Semivowels— also known as glides or non-syllabic vowels —are vowels that form diphthongs with full syllabic vowels. That is, they are vowel-like sounds that do not form the nucleus of a syllable or mora; they are not the most prominent part of the syllable. They are normally written by adding the IPA non-syllabicity mark [ ̯ ] to a vowel letter, but often for simplicity the vowel letter alone is written.
To illustrate, the English word wow may be transcribed as [waʊ̯] (often approximated as [waʊ]). Even though both the [w] and the [ʊ̯] are similar sounds to the vowel [u], the transcription [waʊ̯] indicates that the initial segment is considered to be a consonant by the transcriber, while the final segment is considered to form a diphthong with the preceding vowel. The approximant is more constricted and therefore more consonant-like than the semivowel [ʊ̯] or the vowel [u].
Because they are so similar phonetically, the concepts of semivowel and approximant are often used interchangeably. In this conflated usage, semivowels are defined as those approximants that correspond phonetically to specific close vowels. These are , corresponding to ; for ; for ; and for . In American English, there is also rhotic [ɹ] for [ɝ]. (See approximant for details.) However, languages such as Nepali, Romanian and Samoan have additional semivowels such as [e̯] and [o̯] that correspond to mid vowels, and which other than being non-syllabic are not at all like consonants.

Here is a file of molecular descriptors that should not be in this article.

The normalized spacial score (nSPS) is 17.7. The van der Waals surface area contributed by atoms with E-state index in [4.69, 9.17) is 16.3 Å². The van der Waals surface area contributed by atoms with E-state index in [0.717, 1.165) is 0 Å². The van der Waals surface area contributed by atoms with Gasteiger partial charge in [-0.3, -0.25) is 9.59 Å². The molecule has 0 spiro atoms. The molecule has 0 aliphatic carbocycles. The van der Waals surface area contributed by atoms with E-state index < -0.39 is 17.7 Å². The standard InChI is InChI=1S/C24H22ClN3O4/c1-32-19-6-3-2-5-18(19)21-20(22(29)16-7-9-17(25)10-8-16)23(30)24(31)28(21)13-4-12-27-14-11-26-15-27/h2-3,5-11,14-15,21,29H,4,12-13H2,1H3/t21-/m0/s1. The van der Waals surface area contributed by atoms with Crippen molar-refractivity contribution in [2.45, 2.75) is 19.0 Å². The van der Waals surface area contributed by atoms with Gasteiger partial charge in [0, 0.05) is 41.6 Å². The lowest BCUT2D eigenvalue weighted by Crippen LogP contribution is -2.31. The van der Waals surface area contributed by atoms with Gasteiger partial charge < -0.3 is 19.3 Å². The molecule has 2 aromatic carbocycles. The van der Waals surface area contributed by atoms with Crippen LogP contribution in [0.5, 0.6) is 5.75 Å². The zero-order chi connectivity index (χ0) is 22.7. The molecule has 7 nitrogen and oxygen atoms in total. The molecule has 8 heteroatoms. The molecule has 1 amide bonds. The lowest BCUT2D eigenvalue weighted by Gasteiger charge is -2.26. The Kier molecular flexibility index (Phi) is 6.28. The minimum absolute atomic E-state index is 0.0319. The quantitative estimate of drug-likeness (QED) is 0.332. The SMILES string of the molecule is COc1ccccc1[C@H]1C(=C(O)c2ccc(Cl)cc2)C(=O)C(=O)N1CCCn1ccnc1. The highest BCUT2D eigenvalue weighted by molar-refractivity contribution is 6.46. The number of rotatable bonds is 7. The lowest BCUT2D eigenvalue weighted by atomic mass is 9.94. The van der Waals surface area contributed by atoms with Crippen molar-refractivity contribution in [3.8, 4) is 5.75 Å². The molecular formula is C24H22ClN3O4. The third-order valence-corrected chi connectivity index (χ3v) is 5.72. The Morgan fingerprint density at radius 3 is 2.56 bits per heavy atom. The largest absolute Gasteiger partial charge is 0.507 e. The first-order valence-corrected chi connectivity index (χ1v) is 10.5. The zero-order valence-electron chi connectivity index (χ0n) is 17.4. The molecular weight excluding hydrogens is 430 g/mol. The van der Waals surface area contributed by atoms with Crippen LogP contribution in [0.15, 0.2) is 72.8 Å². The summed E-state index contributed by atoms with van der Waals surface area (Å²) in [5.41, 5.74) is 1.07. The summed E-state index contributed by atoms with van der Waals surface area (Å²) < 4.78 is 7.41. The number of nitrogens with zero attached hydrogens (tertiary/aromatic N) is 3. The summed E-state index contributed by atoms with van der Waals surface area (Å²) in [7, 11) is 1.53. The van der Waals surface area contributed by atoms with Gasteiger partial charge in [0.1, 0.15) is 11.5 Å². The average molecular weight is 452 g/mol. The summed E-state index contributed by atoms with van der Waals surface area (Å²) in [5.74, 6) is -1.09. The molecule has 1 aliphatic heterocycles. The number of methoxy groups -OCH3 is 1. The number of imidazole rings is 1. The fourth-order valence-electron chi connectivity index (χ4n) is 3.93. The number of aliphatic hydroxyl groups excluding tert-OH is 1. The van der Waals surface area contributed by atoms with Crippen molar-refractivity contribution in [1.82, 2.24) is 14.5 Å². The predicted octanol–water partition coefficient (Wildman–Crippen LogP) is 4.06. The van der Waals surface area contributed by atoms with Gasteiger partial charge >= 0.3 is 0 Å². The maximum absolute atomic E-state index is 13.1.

Romanian, a related language, contrasts the diphthong /e̯a/ with /ja/, a perceptually similar approximant-vowel sequence. The diphthong is analyzed as a single segment while the approximant-vowel sequence is analyzed as two separate segments. In addition to phonological justifications for the distinction (such as the diphthong alternating with /e/ in singular-plural pairs), there are phonetic differences between the pair:
Although a phonological parallel exists between /o̯a/ and /wa/, the production and perception of phonetic contrasts between the two is much weaker, likely due to a lower lexical load for /wa/ (which is limited largely to loanwords from French) and a difficulty in maintaining contrasts between two back rounded glides in comparison to front ones.
Samoan contrasts close semivowels with mid ones:
Non-rhotic dialects of English have a non-syllabic schwa immediately after the vowel nucleus, as in RP [ˈfɛə̯] fair. Many dialects of German do something similar, as in Tor [ˈtʰoːɐ̯] 'gate' and Würde [ˈvʏɐ̯də] 'dignity'. In rhotic dialects of English, the final r may be considered a rhotic semivowel rather than a consonant; the decision whether to transcribe fair as [ˈfɛɚ̯] or [ˈfɛɹ] is similar to the choice of [ˈbaɪ̯] vs. [ˈbaj] for buy (see below).